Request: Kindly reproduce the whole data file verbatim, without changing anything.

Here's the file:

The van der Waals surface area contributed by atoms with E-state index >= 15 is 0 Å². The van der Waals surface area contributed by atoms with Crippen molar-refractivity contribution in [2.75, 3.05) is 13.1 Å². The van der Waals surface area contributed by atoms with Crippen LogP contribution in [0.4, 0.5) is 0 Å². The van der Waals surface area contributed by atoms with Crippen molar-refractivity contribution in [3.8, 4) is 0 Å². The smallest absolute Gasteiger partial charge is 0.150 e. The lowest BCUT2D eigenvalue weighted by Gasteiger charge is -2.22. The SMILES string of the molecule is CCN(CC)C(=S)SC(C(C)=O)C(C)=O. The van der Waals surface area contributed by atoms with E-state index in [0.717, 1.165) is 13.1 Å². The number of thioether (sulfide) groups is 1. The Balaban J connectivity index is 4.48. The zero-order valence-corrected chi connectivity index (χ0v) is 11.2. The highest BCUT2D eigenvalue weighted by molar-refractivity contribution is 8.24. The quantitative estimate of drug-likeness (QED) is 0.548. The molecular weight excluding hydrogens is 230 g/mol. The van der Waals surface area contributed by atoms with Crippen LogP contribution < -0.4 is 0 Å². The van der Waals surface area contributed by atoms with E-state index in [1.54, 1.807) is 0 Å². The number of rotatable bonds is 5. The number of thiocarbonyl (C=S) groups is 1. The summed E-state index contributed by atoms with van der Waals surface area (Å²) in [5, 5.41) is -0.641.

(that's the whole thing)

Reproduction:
The van der Waals surface area contributed by atoms with E-state index >= 15 is 0 Å². The van der Waals surface area contributed by atoms with Crippen molar-refractivity contribution in [2.75, 3.05) is 13.1 Å². The van der Waals surface area contributed by atoms with Crippen LogP contribution in [0.4, 0.5) is 0 Å². The van der Waals surface area contributed by atoms with Crippen molar-refractivity contribution in [3.8, 4) is 0 Å². The smallest absolute Gasteiger partial charge is 0.150 e. The lowest BCUT2D eigenvalue weighted by Gasteiger charge is -2.22. The SMILES string of the molecule is CCN(CC)C(=S)SC(C(C)=O)C(C)=O. The van der Waals surface area contributed by atoms with E-state index in [0.717, 1.165) is 13.1 Å². The number of thioether (sulfide) groups is 1. The Balaban J connectivity index is 4.48. The zero-order valence-corrected chi connectivity index (χ0v) is 11.2. The highest BCUT2D eigenvalue weighted by molar-refractivity contribution is 8.24. The quantitative estimate of drug-likeness (QED) is 0.548. The molecular weight excluding hydrogens is 230 g/mol. The van der Waals surface area contributed by atoms with Crippen LogP contribution < -0.4 is 0 Å². The van der Waals surface area contributed by atoms with E-state index in [1.54, 1.807) is 0 Å². The number of rotatable bonds is 5. The number of thiocarbonyl (C=S) groups is 1. The summed E-state index contributed by atoms with van der Waals surface area (Å²) in [5, 5.41) is -0.641.